Celts -Festival of Marymass-15 August 2017

An image for Lammas – Mary Mass

In the Northern Hemisphere

Marymass is the Scottish name for the feast of the Assumption on 15th August. A Celtic festival by the name of Marymass was been celebrated in mid-August as early as the 7th century, with some festivals having actual records that go back to about the year 900.

Very early on, the Church chose August 15th to honor the Assumption of the Blessed Virgin Mary. August 15 would be the full moon of August if the new moon fell on the first of the month as it did during the time of the lunar calendar. It was proclaimed a holiday throughout the Roman Empire by Emperor Maurice around 600 in the East, and about 50 years later in the West. Common Celtic people would not have been aware of the theological doctrine of the assumption—that Mary did not die but was taken bodily up into heaven at the end of her earthly life. However, Celts would have associated Mary with the fruitfulness of the earth at the time of harvest, and celebrations connected to other harvest goddesses were transferred to Mary as the pagan Celtic lands were converted to Christianity. Representations of Mary often resembled the ancient depictions of harvest goddesses wearing robes decorated with ears of corn.[  ]

 

Source: Festival of Marymass

Image from Festival of Marymass. 2017. Festival of Marymass. [ONLINE] Available at: http://allsaints.kasugadesign.pro/celtic/marymass.html. [Accessed 15 August 2017].

Also see:The Harvest Worship – Germanic mythology


A version for the Southern Hemisphere.

Southern Hemisphere wheel year

Oimelc ( Imbolc ) is the corresponding season to Lammas in the Southern Hemisphere

Northern Hemisphere Date: February 2nd 
Also known as Imbolg, Candlemas, Feast of Torches, Oimelc, Lupercalia and Brigid’s Day.

Imbolc is the time of the beginning of beginnings, the time to consider carefully what you will do with the year stretching before you. Imbolc brings the awakening of the life force when the first green shoots of bulbs appear. Life is stirring again and this marks the Goddess recovering after giving birth while the newborn God is depicted as a small child nursing from his mother. The God is growing, spreading sunshine all around causing things to grow. It is a time to honour the feminine and get ready for spring. At lmbolc, the Australian forests are bright with the colour yellow, the Acacia trees coming into full flower. Until fairly recently, the 1st of August was “Wattle day” in Australia (it has now been moved to the 1st of September).[ ]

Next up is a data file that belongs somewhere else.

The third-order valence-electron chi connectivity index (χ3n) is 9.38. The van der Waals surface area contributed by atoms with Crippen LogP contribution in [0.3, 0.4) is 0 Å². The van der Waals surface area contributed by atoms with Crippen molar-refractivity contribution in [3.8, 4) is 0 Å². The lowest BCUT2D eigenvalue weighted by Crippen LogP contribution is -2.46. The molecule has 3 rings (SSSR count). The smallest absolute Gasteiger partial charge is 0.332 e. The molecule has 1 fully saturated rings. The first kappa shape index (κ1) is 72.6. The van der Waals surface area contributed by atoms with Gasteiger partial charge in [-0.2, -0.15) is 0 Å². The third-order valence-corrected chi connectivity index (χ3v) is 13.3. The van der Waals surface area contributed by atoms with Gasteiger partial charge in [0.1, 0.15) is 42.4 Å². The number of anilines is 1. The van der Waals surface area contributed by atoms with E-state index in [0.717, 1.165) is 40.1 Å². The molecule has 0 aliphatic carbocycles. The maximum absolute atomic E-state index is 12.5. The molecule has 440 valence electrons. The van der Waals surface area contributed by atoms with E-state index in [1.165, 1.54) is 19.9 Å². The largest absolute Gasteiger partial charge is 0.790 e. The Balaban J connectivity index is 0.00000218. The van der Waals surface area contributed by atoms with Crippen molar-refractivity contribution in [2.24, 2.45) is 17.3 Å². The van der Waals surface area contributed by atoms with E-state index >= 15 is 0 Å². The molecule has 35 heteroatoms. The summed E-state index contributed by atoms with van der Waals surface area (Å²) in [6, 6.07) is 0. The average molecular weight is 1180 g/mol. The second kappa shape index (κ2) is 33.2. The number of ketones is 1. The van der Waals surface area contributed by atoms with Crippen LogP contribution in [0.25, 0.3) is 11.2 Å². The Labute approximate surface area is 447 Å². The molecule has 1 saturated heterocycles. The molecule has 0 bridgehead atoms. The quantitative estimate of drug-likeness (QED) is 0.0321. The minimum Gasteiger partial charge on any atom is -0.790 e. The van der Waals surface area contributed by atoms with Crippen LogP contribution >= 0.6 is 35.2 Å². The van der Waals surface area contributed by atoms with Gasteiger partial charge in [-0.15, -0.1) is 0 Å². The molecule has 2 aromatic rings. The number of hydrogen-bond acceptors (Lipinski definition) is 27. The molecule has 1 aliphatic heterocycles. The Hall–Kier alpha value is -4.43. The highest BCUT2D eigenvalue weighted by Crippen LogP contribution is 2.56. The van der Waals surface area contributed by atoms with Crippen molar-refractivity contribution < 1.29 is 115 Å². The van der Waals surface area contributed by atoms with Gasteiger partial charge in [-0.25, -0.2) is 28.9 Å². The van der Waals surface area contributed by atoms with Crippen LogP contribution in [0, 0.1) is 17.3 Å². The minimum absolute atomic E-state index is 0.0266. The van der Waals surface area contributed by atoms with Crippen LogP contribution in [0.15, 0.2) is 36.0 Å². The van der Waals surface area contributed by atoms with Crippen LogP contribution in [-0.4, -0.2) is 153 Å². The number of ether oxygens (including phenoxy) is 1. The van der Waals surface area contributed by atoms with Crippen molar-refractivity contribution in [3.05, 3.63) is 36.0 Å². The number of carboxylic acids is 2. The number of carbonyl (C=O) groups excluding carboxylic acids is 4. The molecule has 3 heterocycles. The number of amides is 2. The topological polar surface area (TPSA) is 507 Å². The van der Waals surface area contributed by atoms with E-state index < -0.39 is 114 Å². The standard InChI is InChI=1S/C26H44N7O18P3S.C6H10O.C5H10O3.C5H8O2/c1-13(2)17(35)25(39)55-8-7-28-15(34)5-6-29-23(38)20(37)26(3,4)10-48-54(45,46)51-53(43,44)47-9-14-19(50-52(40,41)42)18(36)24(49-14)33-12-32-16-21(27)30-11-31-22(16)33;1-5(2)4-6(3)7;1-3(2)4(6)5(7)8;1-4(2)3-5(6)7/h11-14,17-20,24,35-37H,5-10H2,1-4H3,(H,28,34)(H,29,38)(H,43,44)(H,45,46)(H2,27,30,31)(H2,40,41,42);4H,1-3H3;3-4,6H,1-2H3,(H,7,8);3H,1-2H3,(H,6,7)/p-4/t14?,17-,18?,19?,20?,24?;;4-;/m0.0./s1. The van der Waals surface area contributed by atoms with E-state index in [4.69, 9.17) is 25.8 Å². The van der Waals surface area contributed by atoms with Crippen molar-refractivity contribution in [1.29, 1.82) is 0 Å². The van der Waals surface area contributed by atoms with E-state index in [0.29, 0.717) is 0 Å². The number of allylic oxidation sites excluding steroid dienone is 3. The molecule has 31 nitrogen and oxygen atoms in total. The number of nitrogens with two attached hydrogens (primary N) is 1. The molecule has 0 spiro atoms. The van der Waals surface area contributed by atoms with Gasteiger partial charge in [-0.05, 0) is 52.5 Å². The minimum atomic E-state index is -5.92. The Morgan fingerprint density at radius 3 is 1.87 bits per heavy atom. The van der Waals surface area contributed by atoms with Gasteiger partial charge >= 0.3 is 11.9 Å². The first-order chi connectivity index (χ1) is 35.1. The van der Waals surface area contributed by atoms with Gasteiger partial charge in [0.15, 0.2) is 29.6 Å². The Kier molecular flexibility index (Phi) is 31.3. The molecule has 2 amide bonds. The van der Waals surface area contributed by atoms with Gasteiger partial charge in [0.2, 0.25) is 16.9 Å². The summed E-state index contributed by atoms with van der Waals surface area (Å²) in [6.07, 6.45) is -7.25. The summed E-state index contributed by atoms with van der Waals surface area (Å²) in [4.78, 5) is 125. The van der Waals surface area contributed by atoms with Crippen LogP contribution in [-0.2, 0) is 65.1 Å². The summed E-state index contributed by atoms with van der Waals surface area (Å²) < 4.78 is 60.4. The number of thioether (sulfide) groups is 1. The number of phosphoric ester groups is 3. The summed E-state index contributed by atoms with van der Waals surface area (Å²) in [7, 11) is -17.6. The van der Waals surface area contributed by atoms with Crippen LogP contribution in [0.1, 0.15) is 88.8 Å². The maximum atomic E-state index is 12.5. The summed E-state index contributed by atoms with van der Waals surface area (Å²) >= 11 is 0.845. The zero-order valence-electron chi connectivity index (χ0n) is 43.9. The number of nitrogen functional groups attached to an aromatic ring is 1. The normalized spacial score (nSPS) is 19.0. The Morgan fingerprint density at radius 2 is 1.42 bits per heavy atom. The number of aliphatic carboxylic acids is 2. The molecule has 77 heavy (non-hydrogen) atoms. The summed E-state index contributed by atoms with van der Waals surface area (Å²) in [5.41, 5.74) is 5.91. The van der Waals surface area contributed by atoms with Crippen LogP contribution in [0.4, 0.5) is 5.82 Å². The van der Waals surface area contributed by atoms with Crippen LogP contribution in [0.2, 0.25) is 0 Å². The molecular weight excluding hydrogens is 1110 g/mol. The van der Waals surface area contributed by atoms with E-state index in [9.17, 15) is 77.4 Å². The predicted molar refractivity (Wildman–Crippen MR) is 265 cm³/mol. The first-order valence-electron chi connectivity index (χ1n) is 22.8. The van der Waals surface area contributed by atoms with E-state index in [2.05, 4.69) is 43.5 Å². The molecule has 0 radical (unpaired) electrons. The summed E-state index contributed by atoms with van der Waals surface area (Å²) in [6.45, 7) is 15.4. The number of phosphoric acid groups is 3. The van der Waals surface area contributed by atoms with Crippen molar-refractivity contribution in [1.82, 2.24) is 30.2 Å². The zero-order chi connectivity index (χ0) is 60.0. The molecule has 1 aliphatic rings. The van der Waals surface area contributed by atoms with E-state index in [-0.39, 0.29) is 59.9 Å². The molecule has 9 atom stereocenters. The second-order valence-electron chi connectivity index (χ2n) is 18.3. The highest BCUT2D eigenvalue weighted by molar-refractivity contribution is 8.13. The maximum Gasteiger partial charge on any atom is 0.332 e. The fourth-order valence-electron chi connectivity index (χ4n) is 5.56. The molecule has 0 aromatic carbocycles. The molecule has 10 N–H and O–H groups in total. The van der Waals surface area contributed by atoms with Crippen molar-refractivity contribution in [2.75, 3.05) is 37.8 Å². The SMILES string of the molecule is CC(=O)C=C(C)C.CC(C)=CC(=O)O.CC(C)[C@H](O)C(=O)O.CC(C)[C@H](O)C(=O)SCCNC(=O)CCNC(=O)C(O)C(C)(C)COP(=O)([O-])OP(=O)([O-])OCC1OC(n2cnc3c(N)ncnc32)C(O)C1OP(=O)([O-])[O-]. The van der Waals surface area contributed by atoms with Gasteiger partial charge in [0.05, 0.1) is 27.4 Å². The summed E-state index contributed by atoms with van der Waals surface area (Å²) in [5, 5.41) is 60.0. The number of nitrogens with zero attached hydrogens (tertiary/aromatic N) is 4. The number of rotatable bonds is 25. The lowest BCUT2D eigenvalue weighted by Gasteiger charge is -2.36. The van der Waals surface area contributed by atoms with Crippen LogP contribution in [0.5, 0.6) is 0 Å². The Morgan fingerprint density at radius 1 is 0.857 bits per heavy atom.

Source: Southern Hemisphere Sabbat Dates – a version


 

St Brigit of Kildare

Saint Brigid of Kildare or Brigid of Ireland (IrishNaomh BrídLatinBrigida; c. 451 – 525) is one of Ireland’s patron saints, along with Patrick and Columba. Irish hagiography makes her an early Irish Christian nun,[3] abbess, and foundress of several monasteries of nuns, including that of Kildare in Ireland, which was famous and was revered. Her feast day is 1 February, which was originally a pagan festival called Imbolc, marking the beginning of spring. Her feast day is shared by Dar Lugdach, whom tradition says was her student and the woman who succeeded her.

The saint shares her name with an important Celtic goddess and there are many legends and folk customs associated with her. Some scholars suggest that the saint is merely a Christianization of the goddess. Others suggest that she was a real person who took on the goddess’s attributes

source:Brigid of Kildare

 

Image of stbrigit-Public Domain, Link